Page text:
The ideal period for language development is the early years. Hickey (1997), stresses the importance of language development not only by a child's receptiveness to a second child but also to first language acquisition. Over the years in Ireland, there has been an increasing demand for children in the early years sector, learning through the medium of Irish. Despite this, playschools providing Irish education are faced with many challenges. A number of factors are the language ability of the trainees, equipment, resources, training and also the diverse range of abilities o the children attending the setting.
Cultural understanding is very important in all settings. The community within the setting provides another cultural context. The perspectives of parents, children and teachers influence this. Among the many divisions that may exist are those relating to ethnicity, language, religion, social class, gender, sexuality and the political or personal values. The existence of such cultural diversity is important in any pre-school setting and reflective teachers are likely to explore the relationship between cultures and young people's homes, communities and school very carefully indeed (Vincent, 2000).
A great deal of research has shown problems arising when working-class cultures are regarded as being deficient by those in schools (King 1978; Lareau, 1989). Similarly, institutionalised forms of racism are likely to result if teachers fail to take appropriate account of the perspectives of ethnic groups (Epstein, 1993; Troyna and Hatcher, 1992). Stereotypical perceptions of teachers may also have gender or sexuality dimensions that could impinge different ways on the educational opportunities of both girls and boys (Thorne, 1993). Again the limelight goes on the good practice on policies and procedures that have been set out.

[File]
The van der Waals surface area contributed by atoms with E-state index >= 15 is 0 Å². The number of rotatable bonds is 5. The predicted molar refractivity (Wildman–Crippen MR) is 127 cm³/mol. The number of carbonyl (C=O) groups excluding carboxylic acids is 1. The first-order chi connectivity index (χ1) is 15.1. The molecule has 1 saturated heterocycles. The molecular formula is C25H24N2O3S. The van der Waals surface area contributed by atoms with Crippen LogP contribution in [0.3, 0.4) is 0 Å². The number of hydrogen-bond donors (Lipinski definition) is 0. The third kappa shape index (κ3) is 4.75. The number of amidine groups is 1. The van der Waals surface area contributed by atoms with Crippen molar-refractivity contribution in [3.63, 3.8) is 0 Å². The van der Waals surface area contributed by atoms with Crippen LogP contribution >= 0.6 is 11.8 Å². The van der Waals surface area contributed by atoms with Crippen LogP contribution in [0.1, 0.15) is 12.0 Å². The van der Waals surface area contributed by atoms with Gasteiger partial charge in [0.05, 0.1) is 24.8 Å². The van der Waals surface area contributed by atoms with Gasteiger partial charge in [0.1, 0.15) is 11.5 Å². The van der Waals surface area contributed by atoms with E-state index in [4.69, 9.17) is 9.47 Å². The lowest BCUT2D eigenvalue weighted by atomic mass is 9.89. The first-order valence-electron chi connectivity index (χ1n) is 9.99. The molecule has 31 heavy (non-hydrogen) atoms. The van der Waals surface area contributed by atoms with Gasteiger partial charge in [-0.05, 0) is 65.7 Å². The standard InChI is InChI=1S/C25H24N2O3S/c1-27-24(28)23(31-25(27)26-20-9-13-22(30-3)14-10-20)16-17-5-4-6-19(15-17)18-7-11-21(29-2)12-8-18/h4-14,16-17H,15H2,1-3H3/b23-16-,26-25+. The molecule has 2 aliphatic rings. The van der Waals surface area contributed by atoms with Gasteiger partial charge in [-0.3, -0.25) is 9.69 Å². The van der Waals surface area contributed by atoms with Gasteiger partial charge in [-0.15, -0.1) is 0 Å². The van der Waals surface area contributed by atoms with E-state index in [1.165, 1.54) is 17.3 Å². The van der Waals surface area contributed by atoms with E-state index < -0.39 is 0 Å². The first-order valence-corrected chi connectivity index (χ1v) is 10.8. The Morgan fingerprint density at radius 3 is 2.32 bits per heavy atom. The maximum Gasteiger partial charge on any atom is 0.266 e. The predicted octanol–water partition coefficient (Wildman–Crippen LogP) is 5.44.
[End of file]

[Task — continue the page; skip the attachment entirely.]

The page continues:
Another factor that should be focused on is the employment of staff that shares the similar minority groups to children. Policy management and staff should discuss how bias could arise in all stages of recruitment procedure and how stereotyping can influence attitudes about people's abilities to perform jobs. The benefits of diversity within the team should be addressed. For example, when children from working class backgrounds, minority ethnic children, Traveller children, or those with a disability see adults from their background in a position of leadership, they get the message that people from their community can and do succeed.